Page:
When it comes to getting feedback from customers, my clients and I tried perhaps everything there is in the book.
Most of the things we tried didn’t work or worked very poorly. But there were 5 things that worked like a charm every-single-time.
But first, let’s talk about…
What didn’t work (a.k.a obvious key takeaways)
After trying about a dozen of methods of getting feedback my 2 key findings are these:
Asking people questions when they are not ready to answer them wields bad results.
- Context is reeeaaallly important
Popups and slide-out pannels with surveys didn’t work on any page I tested them. Very few people responded to them and there was no pattern in their responses.
Polls that show up on exit intent were only making people angry.
SMSes? Nope – people don’t like writing long feedback on their phones.
Heatmaps? You are not getting any context to that data.
You can get a bit more context from session recordings (Hotjar does that) but it lets you find only errors on websites. Major errors. In other cases you are just guessing.
Contests and all sorts of feedback-for-X don’t work – most people just give you the feedback they think you want to hear. Plus, in some cases they may not even remember what their experience with the thing you want to aske them about was.
What worked #1 – Ask them personally
Asking people is so easy and obvious but it is not practiced very often.
You can ask them for feedback during live chat, in email conversation, on social media or by phone (only if they call you).
However, there is one special case when people willingly give better responses than in any other – if the person who answers their call is the company’s CEO.
In fact, I happened to find out this method by accident.
Once I was setting up a new call center. I tested it with my client and after the tests … I forgot to change his phone number in redirection settings.
And so, the next day he started receiving calls from customers – calls, that proved to be worth a ton.
It turned out that when people learned they talked to the company’s CEO they were much more open.
They didn’t shy from saying things wouldn’t normally say.
I suppose that people who get to talk to CEOs feel special and somehow in luck to be able to talk to them.
Hence, they give them much better feedback than to e.g. customer service operators.
What worked #2 – Analyze calls, emails & live chat history
Analyzing past conversations is good if you are in search for ANY feedback.
If you want to find an answer to your specific question then you should spend your time on other activities.
What worked #3 – Send email surveys
You need to know one thing about getting feedback from emails with surveys.
In most cases you need to do a few A/B tests of:
- email titles
- email content
- form questions
- sending time
to maximize the number of responses you get.
If you do that correctly then you will have a solution that doesn’t need active work.
If you don’t know where to start, you should read this thorough guide by Nick Kolenda. Even though it is aimed at getting customer reviews, you will get heaps of knowledge from it.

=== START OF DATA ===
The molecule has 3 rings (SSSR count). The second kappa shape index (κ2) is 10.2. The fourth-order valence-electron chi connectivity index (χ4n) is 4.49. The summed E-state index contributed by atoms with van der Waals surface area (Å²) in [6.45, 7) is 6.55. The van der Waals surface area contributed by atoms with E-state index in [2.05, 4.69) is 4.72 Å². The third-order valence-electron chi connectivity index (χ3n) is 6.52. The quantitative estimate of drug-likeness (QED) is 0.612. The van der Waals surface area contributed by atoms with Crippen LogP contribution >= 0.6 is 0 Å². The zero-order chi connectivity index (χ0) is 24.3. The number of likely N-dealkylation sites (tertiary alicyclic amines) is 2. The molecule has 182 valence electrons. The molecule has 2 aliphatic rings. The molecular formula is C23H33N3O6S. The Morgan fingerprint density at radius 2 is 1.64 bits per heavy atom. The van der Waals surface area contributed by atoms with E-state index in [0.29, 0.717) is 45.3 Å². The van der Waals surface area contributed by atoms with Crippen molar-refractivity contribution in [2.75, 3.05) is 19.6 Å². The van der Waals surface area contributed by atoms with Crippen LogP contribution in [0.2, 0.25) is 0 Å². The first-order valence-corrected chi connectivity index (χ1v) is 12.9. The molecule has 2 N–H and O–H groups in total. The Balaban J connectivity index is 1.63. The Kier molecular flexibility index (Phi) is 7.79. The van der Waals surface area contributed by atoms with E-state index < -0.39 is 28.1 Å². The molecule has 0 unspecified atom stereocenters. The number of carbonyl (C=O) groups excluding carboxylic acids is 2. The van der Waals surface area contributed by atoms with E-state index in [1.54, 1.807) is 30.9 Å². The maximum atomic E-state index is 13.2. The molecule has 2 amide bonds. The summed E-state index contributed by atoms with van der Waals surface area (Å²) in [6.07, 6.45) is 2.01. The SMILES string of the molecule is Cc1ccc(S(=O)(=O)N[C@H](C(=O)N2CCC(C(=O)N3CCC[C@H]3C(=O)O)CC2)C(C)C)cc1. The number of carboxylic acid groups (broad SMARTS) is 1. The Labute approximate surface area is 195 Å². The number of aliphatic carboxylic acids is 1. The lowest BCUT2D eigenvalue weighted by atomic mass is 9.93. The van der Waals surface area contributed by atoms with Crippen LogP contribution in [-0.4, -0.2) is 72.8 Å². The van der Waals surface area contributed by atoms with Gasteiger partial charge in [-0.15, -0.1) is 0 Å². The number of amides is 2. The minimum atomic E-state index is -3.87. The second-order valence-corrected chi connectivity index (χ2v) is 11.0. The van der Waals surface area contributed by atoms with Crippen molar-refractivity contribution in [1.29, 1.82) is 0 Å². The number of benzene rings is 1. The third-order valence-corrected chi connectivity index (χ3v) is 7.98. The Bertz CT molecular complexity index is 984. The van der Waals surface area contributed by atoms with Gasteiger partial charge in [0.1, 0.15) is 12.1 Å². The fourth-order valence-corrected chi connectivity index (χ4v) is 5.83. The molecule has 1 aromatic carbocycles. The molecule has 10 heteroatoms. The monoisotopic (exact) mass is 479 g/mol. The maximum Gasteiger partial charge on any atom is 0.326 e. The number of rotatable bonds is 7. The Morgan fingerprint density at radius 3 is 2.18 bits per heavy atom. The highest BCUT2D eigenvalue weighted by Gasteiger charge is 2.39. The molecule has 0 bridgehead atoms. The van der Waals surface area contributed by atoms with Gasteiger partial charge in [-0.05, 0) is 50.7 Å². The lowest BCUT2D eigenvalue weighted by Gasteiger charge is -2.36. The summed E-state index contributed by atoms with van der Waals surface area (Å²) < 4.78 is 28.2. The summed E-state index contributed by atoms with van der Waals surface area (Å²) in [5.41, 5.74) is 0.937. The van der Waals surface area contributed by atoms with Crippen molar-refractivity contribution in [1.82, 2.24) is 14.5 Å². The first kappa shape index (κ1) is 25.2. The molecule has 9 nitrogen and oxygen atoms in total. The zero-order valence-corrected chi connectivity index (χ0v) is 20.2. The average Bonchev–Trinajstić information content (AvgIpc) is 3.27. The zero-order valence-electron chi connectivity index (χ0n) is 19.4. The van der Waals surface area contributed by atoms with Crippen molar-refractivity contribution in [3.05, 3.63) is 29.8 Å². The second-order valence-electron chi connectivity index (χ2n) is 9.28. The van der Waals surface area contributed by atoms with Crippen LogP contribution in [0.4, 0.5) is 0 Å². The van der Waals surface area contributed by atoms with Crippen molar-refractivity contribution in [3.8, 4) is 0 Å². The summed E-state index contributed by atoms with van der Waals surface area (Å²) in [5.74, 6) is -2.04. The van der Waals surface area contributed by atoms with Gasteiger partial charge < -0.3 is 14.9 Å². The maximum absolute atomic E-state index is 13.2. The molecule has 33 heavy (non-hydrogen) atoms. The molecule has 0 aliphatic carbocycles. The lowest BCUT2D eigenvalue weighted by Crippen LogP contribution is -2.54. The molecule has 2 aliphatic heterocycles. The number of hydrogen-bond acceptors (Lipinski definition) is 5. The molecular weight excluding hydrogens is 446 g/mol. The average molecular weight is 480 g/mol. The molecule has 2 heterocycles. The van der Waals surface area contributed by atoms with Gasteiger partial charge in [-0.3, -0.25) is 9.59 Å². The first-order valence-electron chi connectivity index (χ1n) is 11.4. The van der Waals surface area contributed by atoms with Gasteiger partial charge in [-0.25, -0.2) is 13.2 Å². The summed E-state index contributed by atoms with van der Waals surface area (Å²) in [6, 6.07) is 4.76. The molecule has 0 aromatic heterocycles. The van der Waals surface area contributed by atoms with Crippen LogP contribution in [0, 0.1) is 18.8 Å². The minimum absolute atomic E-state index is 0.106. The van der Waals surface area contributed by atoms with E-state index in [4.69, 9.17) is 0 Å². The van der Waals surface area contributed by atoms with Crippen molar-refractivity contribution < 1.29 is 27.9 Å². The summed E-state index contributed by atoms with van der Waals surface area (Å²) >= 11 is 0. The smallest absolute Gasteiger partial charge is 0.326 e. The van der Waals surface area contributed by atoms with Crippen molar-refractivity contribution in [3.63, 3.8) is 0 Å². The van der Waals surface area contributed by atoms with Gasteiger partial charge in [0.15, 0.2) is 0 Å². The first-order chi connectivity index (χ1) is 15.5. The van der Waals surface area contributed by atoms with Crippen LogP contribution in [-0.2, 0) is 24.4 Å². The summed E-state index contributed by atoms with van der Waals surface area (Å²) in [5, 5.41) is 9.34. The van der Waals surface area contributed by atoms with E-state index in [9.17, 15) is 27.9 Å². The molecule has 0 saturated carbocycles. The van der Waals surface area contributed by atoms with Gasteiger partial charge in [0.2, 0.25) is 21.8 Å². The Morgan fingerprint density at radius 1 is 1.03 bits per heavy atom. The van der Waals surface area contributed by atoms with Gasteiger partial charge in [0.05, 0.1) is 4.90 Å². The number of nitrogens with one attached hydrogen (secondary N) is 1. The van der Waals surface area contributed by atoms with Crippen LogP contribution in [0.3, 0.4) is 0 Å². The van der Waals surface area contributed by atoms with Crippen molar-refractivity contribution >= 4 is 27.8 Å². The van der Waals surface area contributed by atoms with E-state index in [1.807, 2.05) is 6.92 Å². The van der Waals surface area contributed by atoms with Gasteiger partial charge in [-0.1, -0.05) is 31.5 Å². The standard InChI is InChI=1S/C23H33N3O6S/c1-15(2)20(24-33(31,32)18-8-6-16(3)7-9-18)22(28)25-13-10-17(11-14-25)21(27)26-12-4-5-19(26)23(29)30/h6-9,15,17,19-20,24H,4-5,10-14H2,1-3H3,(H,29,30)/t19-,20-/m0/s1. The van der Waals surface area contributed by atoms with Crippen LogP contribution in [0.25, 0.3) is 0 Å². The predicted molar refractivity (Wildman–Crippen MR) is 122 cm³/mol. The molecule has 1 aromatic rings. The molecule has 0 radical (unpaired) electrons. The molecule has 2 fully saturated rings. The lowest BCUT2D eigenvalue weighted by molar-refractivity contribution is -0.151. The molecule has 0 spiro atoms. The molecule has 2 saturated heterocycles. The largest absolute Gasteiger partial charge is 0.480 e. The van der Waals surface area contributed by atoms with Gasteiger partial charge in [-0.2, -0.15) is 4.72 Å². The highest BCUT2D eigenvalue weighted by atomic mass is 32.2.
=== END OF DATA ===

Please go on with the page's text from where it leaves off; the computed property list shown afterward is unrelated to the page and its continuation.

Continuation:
What worked #4 – Do user/usability testing
User testing (also called usability testing) is one of the best ways of getting feedback on how a website works.
But even though everybody knows about it, not many put it in action.
Mostly, because of the misconceptions.
The truth is that:
- You can easily test for major usability flaws.
- You quickly gain experience doing tests.
- You don’t need to test on many people. In fact 5 is the minimum. Here’s a post about it from Nielsen Norman Group.
- You don’t need special equipment to do user testing. In fact any screen recording software and camera will do.
- You don’t need eye tracking software.
- (in most cases) You don’t need people from your target group to test functionality an ease of use of your web store. In fact any available person with similar level of intelligence will do.
The only thing these 2 short guides don’t mention (that you need to know) is testing on different devices – you need different users for that. You can’t let one person test a mobile website and then desktop version since their feedback will be skewed.
Psst. I list these and many others quality e-commerce resources on this page. Take a look.
What worked #5 – Add a feedback form on the purchase confirmation page
Generally, if people don’t like anything, they want to move to a different site rather than explain, what they didn’t like. That is why feedback form in popups and off-screen-slide-out panels gather hardly any information.
Feedback forms on “purchase confirmation” pages are exceptions.
I’ve found out that short, single-field (more on this later) forms on these pages get submitted much more often than any others and contain quality feedback from:
- people who went through all the stages of your funnel
- still remember both positive and negative elements of it
- are more likely to share their experience as a way of saying “thank you” after having purchased something they wanted
Oh. And it is important that these forms contain only a single field. Adding email field drastically reduces the number of form submitions. You can pass order ID in a hidden field to know who is giving you feedback.